With regard to the 50 suppliers, he said a process was undertaken to determine which suppliers could develop according to the local content designation; 50 were available. He assured the Committee that the people being trained would be allocated jobs because there was a serious need. Most of the stakeholders were not making any financial contributions to the SWH programme, apart from the Department of Labour, none of the other departments made any financial contributions. The DoE would not be working with existing municipal databases, but would be creating new databases. On re-appropriating funds from Eskom to the DoE, National Treasury has been engaged and the process was underway. On who supplied monitoring, he said the idea was that monitoring devices would be installed to the SWH system and the installers would download the information to the DoE server. The question on how many people had been trained to date, was a difficult question, however 9 800 people were involved in the training process.

Dr Barnard said all municipalities were assessed according to their readiness to participate in the process, however only 83 municipalities out of 245 were ready. Those which did not qualify were no longer on the DoE list. With regards to whether the DoE has made a submission to Cabinet, he said the DoE made a submission to Cabinet in June 2015 and the DoE was asked to go back to provide an implementation plan. He said the coordination of such a high number of stakeholders was indeed a big challenge; the PICC’s role was to deal with deadlocks and to unblock any bottlenecks.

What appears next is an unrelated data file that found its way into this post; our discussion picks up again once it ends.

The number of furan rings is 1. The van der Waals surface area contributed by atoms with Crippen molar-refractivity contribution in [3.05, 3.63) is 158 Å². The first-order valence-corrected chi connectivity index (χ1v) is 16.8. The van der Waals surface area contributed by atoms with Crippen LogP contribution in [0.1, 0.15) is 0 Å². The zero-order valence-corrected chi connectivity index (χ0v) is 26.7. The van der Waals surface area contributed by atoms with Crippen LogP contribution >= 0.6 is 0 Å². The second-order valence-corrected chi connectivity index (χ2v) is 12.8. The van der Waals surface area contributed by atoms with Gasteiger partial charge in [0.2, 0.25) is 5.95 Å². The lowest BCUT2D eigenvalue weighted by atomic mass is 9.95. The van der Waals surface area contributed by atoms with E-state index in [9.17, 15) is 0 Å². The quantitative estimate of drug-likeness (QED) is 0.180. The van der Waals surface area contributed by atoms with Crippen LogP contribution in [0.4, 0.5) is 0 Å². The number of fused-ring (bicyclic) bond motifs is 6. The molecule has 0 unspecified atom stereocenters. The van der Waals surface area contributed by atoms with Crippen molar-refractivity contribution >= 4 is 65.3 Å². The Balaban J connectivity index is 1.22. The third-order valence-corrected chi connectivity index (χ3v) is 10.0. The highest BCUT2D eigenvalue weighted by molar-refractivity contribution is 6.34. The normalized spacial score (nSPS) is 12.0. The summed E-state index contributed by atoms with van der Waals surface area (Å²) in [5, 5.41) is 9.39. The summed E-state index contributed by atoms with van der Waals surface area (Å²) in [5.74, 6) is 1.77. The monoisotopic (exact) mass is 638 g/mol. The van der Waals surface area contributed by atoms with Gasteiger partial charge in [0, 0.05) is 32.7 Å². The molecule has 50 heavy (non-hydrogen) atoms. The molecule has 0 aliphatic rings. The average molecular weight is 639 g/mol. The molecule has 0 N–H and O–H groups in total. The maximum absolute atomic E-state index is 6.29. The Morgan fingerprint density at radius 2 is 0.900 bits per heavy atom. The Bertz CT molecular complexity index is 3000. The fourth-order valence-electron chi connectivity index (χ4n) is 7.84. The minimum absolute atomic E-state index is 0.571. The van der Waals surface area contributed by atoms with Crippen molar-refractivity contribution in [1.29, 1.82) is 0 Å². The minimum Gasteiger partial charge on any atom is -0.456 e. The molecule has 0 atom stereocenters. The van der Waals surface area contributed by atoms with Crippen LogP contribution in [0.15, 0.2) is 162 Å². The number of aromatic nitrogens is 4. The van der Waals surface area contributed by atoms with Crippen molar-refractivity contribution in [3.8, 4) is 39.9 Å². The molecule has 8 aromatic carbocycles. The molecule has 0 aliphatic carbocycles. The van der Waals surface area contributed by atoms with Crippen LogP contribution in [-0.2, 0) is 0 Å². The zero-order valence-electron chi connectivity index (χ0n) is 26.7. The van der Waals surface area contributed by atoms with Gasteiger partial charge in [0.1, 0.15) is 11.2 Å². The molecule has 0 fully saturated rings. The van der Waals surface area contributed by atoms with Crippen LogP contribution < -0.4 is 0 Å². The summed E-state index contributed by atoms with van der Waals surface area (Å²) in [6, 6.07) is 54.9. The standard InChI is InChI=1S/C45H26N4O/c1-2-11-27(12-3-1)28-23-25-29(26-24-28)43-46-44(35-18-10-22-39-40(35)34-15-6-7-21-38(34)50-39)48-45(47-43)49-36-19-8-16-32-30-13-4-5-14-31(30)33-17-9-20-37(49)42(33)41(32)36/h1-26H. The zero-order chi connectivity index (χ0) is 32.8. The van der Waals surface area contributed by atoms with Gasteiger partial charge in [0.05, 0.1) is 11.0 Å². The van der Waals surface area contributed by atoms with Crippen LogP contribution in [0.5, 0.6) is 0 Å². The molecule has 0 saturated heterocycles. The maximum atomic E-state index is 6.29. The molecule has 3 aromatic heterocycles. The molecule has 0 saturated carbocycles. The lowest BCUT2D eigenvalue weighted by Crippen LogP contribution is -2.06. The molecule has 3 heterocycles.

Deputy Minister of Energy, Thembisile Majola, said overall the DoE was looking into creating an entirely new industry, which included setting up factories, warehouses, transport logistics, distribution, training and installations among other things. She said the DoE could not afford a repeat of a situation where people installed systems they had no clue about. Training of installers was a serious business. Eskom had been assigned responsibility with the logic being that the entity was having serious challenges with electricity and the DoE would help in managing the load. Unfortunately Eskom outsourced the programme and there was not enough oversight being done, and a lot of faults materialised. The low pressure geysers which were installed were very problematic. Part of the discussion the DoE was having was that perhaps only high pressure systems be installed. Low pressure systems solely worked when there was sun, therefore when there was no sunshine, there would be no hot water. Another mechanism which the DoE was looking into was to get people to put in timers as well, which would go on before the household needed to use the water and go off when there was no need for the water. As DoE was looking to localise, the Department would be looking at systems which would be upgradable. The country had a domestic demand for 5 million SWHs but the DoE would not limit the rollout to that amount because neighboring countries could also benefit through the newly created local industry. Risks were however very real, and the DoE would be managing these well.

The Chairperson thanked the DoE for the presentation and Members for their interactions with the Department.

The meeting was adjourned.